People. Turn your phone off. You can survive without talking on it all the time.
Show respect to the people around you by not sharing your personal information as you yammer on the phone. Be kind to the person behind the counter and don’t talk on your phone while you are checking out.
You don’t need your phone on all the time. It is ok to turn it off. Or at least turn off the ringer. Trust me. You aren’t going to get a call from the Pope. It can wait. Nothing has to be dealt with right away. It can go to voicemail.
You look crazy when you have a Bluetooth device in and you are using it. You look like you are talking to yourself.
My husband gets so upset when someone calls when he is driving or we have just sat down to eat supper. I tell him to not answer. The phone is there for him – he is not there for the phone. He is slowly starting to understand that it never is an emergency and people can wait. If it is an emergency, they need to call 911.
I once worked with a guy in his 20s who had a hard time grasping that he could not have his phone at the front desk. He said “what if my family needs to get a hold of me?” They can call the office phone and ask for you. He didn’t grasp that he wasn’t the person they would call in an emergency anyway. He was the one who constantly needed to be rescued.
I’m in my 40s. When I was growing up, nobody had cell phones and we did just fine. If our parents needed to reach us at school, they called the office. If our friends needed to call us, they called our home. If we weren’t there, our parents took a message. It wasn’t ever something that had to be dealt with right then.
It isn’t really that urgent now. Nothing has changed, except we have been trained to think that we have to be connected all the time. We are being programmed to do a lot of things all at once, and we aren’t doing any of them well. We’ve forgotten that tools are there to serve us. We aren’t supposed to serve them.
People will call the library to renew their items. I’ll ask for their library card number and they’ll explain that they are driving. They can’t give me the card number because it is on their keychain, so they can’t safely look at it. I tell them to call back when they are parked safely. There is nothing that needs to be done while you are driving that is more important than driving.
I know people who use the time they are driving to make all their calls and pay all their bills. What did they do before cell phones? Everything got done. Somehow we have forgotten this.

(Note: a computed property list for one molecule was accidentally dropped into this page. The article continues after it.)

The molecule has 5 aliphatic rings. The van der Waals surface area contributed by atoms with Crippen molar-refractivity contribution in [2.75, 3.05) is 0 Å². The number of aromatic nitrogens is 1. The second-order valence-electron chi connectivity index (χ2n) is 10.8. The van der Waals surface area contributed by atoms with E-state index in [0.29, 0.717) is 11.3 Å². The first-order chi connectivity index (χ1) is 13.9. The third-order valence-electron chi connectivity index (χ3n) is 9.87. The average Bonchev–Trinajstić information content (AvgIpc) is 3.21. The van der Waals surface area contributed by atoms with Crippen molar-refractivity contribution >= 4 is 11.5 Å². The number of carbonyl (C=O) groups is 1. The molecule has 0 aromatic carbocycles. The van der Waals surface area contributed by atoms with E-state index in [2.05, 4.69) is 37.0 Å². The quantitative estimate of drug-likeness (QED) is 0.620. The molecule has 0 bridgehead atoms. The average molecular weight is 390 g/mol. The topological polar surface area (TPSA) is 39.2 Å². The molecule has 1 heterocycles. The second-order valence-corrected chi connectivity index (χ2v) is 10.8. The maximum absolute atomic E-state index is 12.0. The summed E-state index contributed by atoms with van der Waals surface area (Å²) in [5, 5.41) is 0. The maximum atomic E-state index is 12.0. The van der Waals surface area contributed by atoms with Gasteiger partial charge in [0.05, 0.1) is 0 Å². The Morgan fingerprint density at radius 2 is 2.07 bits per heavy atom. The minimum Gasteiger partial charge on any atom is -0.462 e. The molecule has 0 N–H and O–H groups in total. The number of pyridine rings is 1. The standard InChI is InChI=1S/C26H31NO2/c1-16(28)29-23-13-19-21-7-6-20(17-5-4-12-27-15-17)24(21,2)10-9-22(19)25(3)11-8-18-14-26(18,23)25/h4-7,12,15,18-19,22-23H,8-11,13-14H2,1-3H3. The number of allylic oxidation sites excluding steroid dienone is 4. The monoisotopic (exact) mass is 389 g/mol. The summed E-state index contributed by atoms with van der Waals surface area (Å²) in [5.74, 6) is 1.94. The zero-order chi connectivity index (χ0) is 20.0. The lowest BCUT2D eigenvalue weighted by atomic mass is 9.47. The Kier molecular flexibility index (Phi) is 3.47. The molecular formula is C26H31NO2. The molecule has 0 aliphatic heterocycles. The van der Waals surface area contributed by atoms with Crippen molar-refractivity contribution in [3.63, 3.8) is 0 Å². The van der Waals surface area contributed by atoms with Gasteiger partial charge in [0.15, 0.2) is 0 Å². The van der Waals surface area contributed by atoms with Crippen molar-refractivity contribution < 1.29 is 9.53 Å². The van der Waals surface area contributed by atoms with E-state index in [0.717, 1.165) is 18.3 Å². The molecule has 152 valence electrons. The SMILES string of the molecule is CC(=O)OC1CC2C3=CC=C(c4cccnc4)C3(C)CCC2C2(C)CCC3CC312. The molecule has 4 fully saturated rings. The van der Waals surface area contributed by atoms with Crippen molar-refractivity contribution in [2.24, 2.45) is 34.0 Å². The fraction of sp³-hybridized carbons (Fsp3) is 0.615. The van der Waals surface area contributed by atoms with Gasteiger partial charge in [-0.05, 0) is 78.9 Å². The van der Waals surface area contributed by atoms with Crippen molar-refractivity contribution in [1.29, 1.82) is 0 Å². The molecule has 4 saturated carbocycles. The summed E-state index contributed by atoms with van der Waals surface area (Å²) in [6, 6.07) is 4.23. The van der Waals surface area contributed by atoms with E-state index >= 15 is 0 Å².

I think we have lost something in our need to multitask. We have forgotten how to remember what we were going to look up. We have forgotten how to take the time to be courteous to the people around us. We have forgotten how to do anything later and let things wait.
We have become addicted to doing everything right now, when really nothing is that pressing. The phone uses us more than we use it. It has convinced us that we have to have it. Consider turning off your phone, for even one hour. Do you feel twitchy’? How about a day? A week? Getting nervous yet?
Perhaps we need to start a 12 step program for cell phone addiction.
If you feel you have to use something all the time and it is something that you lived without before it existed, that is a sign of a problem.
Sure, cell phones and smart phones make things easier in certain ways. But they don’t seem to really improve our lives. We seem to have trained ourselves that we can’t do without them.
We’ve done the same with fast food and prepared meals. We’ve forgotten how to do things ourselves. We’ve forgotten how to take care of ourselves. In our “need” to multitask and do everything right away, we’ve forgotten how to do anything well.
Our lives have become like fast food by using cell phones. It is fast and not real. We have sacrificed quality for speed. Faster doesn’t mean more efficient.
Multitasking is newspeak for screwing three things up at once.